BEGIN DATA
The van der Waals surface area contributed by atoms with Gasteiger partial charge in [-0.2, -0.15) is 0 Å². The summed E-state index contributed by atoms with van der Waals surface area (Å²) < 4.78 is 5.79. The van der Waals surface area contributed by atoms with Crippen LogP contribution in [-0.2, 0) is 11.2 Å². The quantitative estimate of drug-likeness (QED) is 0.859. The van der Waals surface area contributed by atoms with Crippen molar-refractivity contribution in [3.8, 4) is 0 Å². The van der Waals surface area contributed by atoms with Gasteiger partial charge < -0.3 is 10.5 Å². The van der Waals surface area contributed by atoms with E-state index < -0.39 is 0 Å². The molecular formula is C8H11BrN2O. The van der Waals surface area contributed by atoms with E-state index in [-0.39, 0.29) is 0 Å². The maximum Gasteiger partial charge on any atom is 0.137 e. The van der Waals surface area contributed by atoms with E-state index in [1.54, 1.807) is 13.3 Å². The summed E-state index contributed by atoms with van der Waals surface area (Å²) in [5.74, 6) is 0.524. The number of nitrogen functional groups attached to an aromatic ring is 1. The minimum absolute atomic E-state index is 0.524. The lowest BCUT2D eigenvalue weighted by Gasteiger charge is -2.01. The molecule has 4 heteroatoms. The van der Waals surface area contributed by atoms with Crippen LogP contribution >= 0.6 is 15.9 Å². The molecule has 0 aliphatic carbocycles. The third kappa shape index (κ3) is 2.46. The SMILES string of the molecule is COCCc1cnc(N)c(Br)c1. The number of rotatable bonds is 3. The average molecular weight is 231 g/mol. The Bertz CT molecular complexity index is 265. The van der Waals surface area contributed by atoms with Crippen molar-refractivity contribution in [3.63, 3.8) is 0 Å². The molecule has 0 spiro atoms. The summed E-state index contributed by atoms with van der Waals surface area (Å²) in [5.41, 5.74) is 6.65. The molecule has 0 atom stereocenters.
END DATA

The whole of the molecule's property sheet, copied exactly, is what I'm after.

The van der Waals surface area contributed by atoms with Gasteiger partial charge in [-0.2, -0.15) is 0 Å². The summed E-state index contributed by atoms with van der Waals surface area (Å²) < 4.78 is 5.79. The van der Waals surface area contributed by atoms with Crippen LogP contribution in [-0.2, 0) is 11.2 Å². The quantitative estimate of drug-likeness (QED) is 0.859. The van der Waals surface area contributed by atoms with Crippen molar-refractivity contribution in [3.8, 4) is 0 Å². The van der Waals surface area contributed by atoms with Gasteiger partial charge < -0.3 is 10.5 Å². The van der Waals surface area contributed by atoms with E-state index < -0.39 is 0 Å². The molecular formula is C8H11BrN2O. The van der Waals surface area contributed by atoms with E-state index in [-0.39, 0.29) is 0 Å². The maximum Gasteiger partial charge on any atom is 0.137 e. The van der Waals surface area contributed by atoms with E-state index in [1.54, 1.807) is 13.3 Å². The summed E-state index contributed by atoms with van der Waals surface area (Å²) in [5.74, 6) is 0.524. The number of nitrogen functional groups attached to an aromatic ring is 1. The minimum absolute atomic E-state index is 0.524. The lowest BCUT2D eigenvalue weighted by Gasteiger charge is -2.01. The molecule has 4 heteroatoms. The van der Waals surface area contributed by atoms with Crippen LogP contribution >= 0.6 is 15.9 Å². The molecule has 0 aliphatic carbocycles. The third kappa shape index (κ3) is 2.46. The SMILES string of the molecule is COCCc1cnc(N)c(Br)c1. The number of rotatable bonds is 3. The average molecular weight is 231 g/mol. The Bertz CT molecular complexity index is 265. The van der Waals surface area contributed by atoms with Crippen molar-refractivity contribution in [3.63, 3.8) is 0 Å². The molecule has 0 spiro atoms. The summed E-state index contributed by atoms with van der Waals surface area (Å²) in [5.41, 5.74) is 6.65. The molecule has 0 atom stereocenters.